With gasoline prices jumping every week these days, a lot of Answer Desk readers -- including Ian in California -- have the same question. Just who gets the extra money I'm paying at the pump?
Europeans pay more for gas, but they also receive additional services from the gas taxes. The extra money that we will pay as gas prices rise will not go to additional government services but oil companies or foreign governments. Who is getting the money from rising gas prices?
-- Ian R., Glendale, Calif.
Breaking down where your gasoline dollars go is not an exact science, but the list of players is a long one. You may be surprised to learn that not all of your money ends up in the bank accounts of Big Oil, gasoline retailers or Middle Eastern tycoons. (And we'll dispense with, for now, the more creative theories that pop up routinely in our inbox fingering everyone from President Bush to hedge fund “profiteers” to new car buyers in China.)
As of last week, the U.S. Department of Energy pegged the retail price of a gallon of regular gasoline at $2.33. As we’ll see (and readers can be counted on to point out every time we cite average prices), the price you pay will almost certainly vary from that number. For consistency, we use data from the Department of Energy; you may see slightly different numbers from trade associations and private energy research companies that do their own surveys.
So here’s where the money goes:
Gasoline is made from oil, so the rise in crude prices is the single biggest factor raising the price of gasoline. A recent study by the Federal Trade Commissionfound that “over the past 20 years, changes in the price of crude oil have led to 85 percent of the changes in the retail price of gasoline in the U.S.”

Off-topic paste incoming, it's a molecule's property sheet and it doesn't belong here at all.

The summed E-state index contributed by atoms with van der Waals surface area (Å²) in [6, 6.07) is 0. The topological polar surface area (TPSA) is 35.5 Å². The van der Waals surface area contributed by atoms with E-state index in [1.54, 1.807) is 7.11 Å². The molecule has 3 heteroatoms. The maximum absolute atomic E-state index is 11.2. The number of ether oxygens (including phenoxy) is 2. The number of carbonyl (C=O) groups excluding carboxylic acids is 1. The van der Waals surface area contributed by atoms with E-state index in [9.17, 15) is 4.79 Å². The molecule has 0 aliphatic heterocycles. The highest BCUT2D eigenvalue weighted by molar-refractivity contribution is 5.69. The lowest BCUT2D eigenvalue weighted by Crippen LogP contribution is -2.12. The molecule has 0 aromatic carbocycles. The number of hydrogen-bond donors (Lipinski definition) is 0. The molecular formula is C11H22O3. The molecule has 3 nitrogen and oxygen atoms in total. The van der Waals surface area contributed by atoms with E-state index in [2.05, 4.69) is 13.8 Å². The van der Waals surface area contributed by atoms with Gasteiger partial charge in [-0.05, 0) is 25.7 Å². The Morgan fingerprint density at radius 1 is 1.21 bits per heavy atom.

As of last month, crude oil costs chewed up about 54.2 percent of your pump dollar -– up from 40.7 percent last June, according to estimates from the Department of Energy. So based on last month’s breakdown, you’re spending roughly $1.25 a gallon just for crude oil.
There's no question that this is a great time to be an oil producer -- profits have surged along with crude prices. At this writing, crude prices are above $60 a barrel -- up from $40 a year ago. Much of the difference is pure profit for producers.
Still, not all of the money you pay for crude hits the bottom line of the private or government-run company that produced it. First, they have to pay the salaries of their employees, along with all the other costs of extracting and processing your oil and exploring for new supplies.